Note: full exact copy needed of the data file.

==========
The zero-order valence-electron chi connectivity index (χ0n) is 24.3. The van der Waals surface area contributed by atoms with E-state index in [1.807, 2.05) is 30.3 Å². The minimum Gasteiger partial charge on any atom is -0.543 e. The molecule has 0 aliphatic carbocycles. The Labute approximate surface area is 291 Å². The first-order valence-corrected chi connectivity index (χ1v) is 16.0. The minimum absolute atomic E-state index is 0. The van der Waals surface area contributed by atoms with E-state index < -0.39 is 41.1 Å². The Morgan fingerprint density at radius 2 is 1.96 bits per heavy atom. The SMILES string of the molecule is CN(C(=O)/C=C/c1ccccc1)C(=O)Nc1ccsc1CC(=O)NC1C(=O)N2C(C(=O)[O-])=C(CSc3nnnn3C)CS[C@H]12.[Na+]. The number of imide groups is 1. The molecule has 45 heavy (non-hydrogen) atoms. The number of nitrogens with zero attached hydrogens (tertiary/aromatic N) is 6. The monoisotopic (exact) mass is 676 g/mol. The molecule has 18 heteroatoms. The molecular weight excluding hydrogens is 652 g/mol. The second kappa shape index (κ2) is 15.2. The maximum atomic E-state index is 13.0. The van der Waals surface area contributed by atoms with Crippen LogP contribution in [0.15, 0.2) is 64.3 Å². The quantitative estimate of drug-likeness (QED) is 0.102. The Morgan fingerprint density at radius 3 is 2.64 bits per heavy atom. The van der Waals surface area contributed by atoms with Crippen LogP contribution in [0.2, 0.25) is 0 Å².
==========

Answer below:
The zero-order valence-electron chi connectivity index (χ0n) is 24.3. The van der Waals surface area contributed by atoms with E-state index in [1.807, 2.05) is 30.3 Å². The minimum Gasteiger partial charge on any atom is -0.543 e. The molecule has 0 aliphatic carbocycles. The Labute approximate surface area is 291 Å². The first-order valence-corrected chi connectivity index (χ1v) is 16.0. The minimum absolute atomic E-state index is 0. The van der Waals surface area contributed by atoms with E-state index < -0.39 is 41.1 Å². The Morgan fingerprint density at radius 2 is 1.96 bits per heavy atom. The SMILES string of the molecule is CN(C(=O)/C=C/c1ccccc1)C(=O)Nc1ccsc1CC(=O)NC1C(=O)N2C(C(=O)[O-])=C(CSc3nnnn3C)CS[C@H]12.[Na+]. The number of imide groups is 1. The molecule has 45 heavy (non-hydrogen) atoms. The number of nitrogens with zero attached hydrogens (tertiary/aromatic N) is 6. The monoisotopic (exact) mass is 676 g/mol. The molecule has 18 heteroatoms. The molecular weight excluding hydrogens is 652 g/mol. The second kappa shape index (κ2) is 15.2. The maximum atomic E-state index is 13.0. The van der Waals surface area contributed by atoms with Crippen LogP contribution in [0.15, 0.2) is 64.3 Å². The quantitative estimate of drug-likeness (QED) is 0.102. The Morgan fingerprint density at radius 3 is 2.64 bits per heavy atom. The van der Waals surface area contributed by atoms with Crippen LogP contribution in [0.2, 0.25) is 0 Å².